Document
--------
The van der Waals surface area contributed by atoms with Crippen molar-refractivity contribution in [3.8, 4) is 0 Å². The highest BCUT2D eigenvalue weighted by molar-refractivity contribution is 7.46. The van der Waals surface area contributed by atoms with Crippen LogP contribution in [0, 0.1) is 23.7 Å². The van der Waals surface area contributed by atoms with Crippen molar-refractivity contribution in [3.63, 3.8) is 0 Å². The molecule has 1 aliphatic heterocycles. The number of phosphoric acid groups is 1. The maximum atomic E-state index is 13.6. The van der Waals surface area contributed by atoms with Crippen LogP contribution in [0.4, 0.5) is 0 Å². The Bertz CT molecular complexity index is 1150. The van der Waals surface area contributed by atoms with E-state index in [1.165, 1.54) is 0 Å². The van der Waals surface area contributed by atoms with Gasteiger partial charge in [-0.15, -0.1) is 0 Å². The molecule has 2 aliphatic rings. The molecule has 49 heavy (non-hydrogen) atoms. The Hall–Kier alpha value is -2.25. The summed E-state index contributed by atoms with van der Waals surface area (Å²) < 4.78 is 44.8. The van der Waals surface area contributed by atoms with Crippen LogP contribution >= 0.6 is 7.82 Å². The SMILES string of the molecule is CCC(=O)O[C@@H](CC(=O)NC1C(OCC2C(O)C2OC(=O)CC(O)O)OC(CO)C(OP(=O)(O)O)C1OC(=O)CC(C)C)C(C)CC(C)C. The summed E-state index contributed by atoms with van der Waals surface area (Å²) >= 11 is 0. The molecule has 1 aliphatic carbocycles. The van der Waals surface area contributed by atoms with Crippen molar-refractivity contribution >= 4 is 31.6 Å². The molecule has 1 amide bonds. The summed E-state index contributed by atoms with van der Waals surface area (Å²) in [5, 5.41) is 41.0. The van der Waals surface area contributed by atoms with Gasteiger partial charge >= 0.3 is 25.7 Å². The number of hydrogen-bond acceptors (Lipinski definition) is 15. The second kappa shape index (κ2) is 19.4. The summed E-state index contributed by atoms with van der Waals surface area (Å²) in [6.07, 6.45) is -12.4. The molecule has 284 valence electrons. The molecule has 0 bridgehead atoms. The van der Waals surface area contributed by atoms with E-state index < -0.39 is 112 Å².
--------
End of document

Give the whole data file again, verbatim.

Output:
The van der Waals surface area contributed by atoms with Crippen molar-refractivity contribution in [3.8, 4) is 0 Å². The highest BCUT2D eigenvalue weighted by molar-refractivity contribution is 7.46. The van der Waals surface area contributed by atoms with Crippen LogP contribution in [0, 0.1) is 23.7 Å². The van der Waals surface area contributed by atoms with Crippen molar-refractivity contribution in [3.63, 3.8) is 0 Å². The molecule has 1 aliphatic heterocycles. The number of phosphoric acid groups is 1. The maximum atomic E-state index is 13.6. The van der Waals surface area contributed by atoms with Crippen LogP contribution in [0.4, 0.5) is 0 Å². The Bertz CT molecular complexity index is 1150. The van der Waals surface area contributed by atoms with E-state index in [1.165, 1.54) is 0 Å². The van der Waals surface area contributed by atoms with Gasteiger partial charge in [-0.15, -0.1) is 0 Å². The molecule has 2 aliphatic rings. The molecule has 49 heavy (non-hydrogen) atoms. The Hall–Kier alpha value is -2.25. The summed E-state index contributed by atoms with van der Waals surface area (Å²) < 4.78 is 44.8. The van der Waals surface area contributed by atoms with Crippen LogP contribution >= 0.6 is 7.82 Å². The SMILES string of the molecule is CCC(=O)O[C@@H](CC(=O)NC1C(OCC2C(O)C2OC(=O)CC(O)O)OC(CO)C(OP(=O)(O)O)C1OC(=O)CC(C)C)C(C)CC(C)C. The summed E-state index contributed by atoms with van der Waals surface area (Å²) >= 11 is 0. The molecule has 1 aliphatic carbocycles. The van der Waals surface area contributed by atoms with Crippen molar-refractivity contribution >= 4 is 31.6 Å². The molecule has 1 amide bonds. The summed E-state index contributed by atoms with van der Waals surface area (Å²) in [5, 5.41) is 41.0. The van der Waals surface area contributed by atoms with Gasteiger partial charge >= 0.3 is 25.7 Å². The number of hydrogen-bond acceptors (Lipinski definition) is 15. The second kappa shape index (κ2) is 19.4. The summed E-state index contributed by atoms with van der Waals surface area (Å²) in [6.07, 6.45) is -12.4. The molecule has 284 valence electrons. The molecule has 0 bridgehead atoms. The van der Waals surface area contributed by atoms with E-state index < -0.39 is 112 Å².